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BisonUmpire

40-Second Play Clock

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Indiana has experimented with a 40-second play clock the past couple years along with a couple other states. Based on the rules questionnaire I shared separately it will likely be on the docket again this year. Talking to friends around the country they have no interest in implementing the 40-second play clock and believe their state rules rep is in agreement. They also don't have visible play clocks in most of the rest of the country so that is one barrier. They feel they would need to mandate visible play clocks which is a much more significant expense than just modifying your existing play clock to do 40 or 25.

For coaches and officials, have you preferred the 40/25 clock over the previous 25-second play clock? Were there any issues in your game?

For fans/parents, do you even notice a difference?

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As a coach I like the 40 second clock. I think that it helps with rhythm offensively from a play calling stand point because you have a set amount of time that is constant between each play. In the past, you would have some crews who would be able to set the ball quickly or vice versa and as a coach you would have to adjust like-wise. Now, the spot of the ball is almost an after thought. 

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I love the 40 second clock. I think if some other states adopted it they would quickly see the benefits. I'd like to see it permanent here.

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53 minutes ago, BisonUmpire said:

Indiana has experimented with a 40-second play clock the past couple years along with a couple other states. Based on the rules questionnaire I shared separately it will likely be on the docket again this year. Talking to friends around the country they have no interest in implementing the 40-second play clock and believe their state rules rep is in agreement. They also don't have visible play clocks in most of the rest of the country so that is one barrier. They feel they would need to mandate visible play clocks which is a much more significant expense than just modifying your existing play clock to do 40 or 25.

For coaches and officials, have you preferred the 40/25 clock over the previous 25-second play clock? Were there any issues in your game?

For fans/parents, do you even notice a difference?

As a fan, I loved it and noticed it ... probably though because I was aware of it and looking for the possible changes.  

I could see the argument from a cost perspective of adopting it, but from a purely function aspect to the game, I like it.

50 minutes ago, Coach Nowlin said:

 

 

GIVE ME 40 ALL DAY EVERYDAY and TWICE ON SUNDAYS

Wouldn't that impact your JV quarters? :13_v:

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Like Coach Nowlin said - many of the Evansville schools played in Kentucky week 2.  It was noticeably different in a bad way.  Close games, blowouts, high scoring, low scoring, you name it.  The game is more consistent, has a better flow, and it makes figuring out end of game scenarios much safer and easier to figure out (unless your Southridge... lol).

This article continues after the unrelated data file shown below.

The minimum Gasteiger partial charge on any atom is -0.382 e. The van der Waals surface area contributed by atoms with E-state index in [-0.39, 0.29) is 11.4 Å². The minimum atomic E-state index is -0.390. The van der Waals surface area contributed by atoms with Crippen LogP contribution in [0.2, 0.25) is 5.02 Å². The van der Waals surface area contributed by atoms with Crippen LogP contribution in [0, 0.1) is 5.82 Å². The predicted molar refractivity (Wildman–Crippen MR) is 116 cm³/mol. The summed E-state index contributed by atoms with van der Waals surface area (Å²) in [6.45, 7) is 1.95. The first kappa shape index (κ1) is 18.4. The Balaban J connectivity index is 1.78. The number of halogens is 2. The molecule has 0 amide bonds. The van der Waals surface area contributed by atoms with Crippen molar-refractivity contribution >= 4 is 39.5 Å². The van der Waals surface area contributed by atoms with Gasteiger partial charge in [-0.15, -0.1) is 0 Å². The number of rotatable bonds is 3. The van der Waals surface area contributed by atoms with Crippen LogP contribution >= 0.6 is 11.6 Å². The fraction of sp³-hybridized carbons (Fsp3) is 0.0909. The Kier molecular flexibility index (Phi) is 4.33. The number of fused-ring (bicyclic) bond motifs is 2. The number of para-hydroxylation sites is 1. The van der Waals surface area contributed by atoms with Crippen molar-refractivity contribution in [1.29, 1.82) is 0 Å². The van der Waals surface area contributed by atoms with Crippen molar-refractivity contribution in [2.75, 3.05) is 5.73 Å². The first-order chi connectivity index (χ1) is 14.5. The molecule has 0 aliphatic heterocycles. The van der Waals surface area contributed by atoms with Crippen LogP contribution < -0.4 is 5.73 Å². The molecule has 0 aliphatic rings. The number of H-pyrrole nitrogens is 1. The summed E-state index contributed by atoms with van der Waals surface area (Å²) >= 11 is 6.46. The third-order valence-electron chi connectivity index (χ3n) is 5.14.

I would HATE for Indiana to go away from a 40 second clock.

We may not be able to figure out a playoff system, but at least we can get the game clock management right.   

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40 second play clock is so much better than the 25.  Most play clock operators are good, but there are some in the Northeast quadrant of the state that need some training.

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Love Love Love the 40 second play clock.  Has added soooo much more consistency here in SW Indiana were before there were wildly varying time intervals for whistling the ball ready.  We have the visible play clocks at Gibson Southern.

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From a coaches perspective, I'm not sure I've noticed THAT much of a difference. 

I'd be interested to hear from a official's perspective how they have received the change? I imagine they (officials) would be more apt to side with the old style 25 second clock as it gave them more control over when the play would start and such....?? Don't know though. 

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28 minutes ago, jets said:

From a coaches perspective, I'm not sure I've noticed THAT much of a difference. 

I'd be interested to hear from a official's perspective how they have received the change? I imagine they (officials) would be more apt to side with the old style 25 second clock as it gave them more control over when the play would start and such....?? Don't know though. 

I would disagree I think officials like the 40. One less thing to have to worry a coach complaining about. Blowouts just turn it off or bump it up if need be. Not that hard to handle in those situations 

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24 minutes ago, jets said:

From a coaches perspective, I'm not sure I've noticed THAT much of a difference. 

I'd be interested to hear from a official's perspective how they have received the change? I imagine they (officials) would be more apt to side with the old style 25 second clock as it gave them more control over when the play would start and such....?? Don't know though. 

That’s an interesting point. The 40 second clock provides consistency ... at the expense of flexibility. I can certainly see where a consistent pace to the game would be advantageous, and I have no problem with the change from the 25 sec. clock to the 40. But I can also tell you that there were many, many occasions under the old system where I would hold the ready for play signal an abnormally long time to bleed the game clock in the second half of blowout games. Never had a single complaint from a coach over that.

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From my perspective, don't go back to 25....

Also curious...Officials, what is the biggest change on your end of dealing with "hurry up" types of situations? (i.e. fast tempo offense that wants to snap/freeze count as soon as possible, end of half hurry up situations, etc).

Specifically mechanics, communication

Edited by US 31

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34 minutes ago, US 31 said:

From my perspective, don't go back to 25....

Also curious...Officials, what is the biggest change on your end of dealing with "hurry up" types of situations? (i.e. fast tempo offense that wants to snap/freeze count as soon as possible, end of half hurry up situations, etc).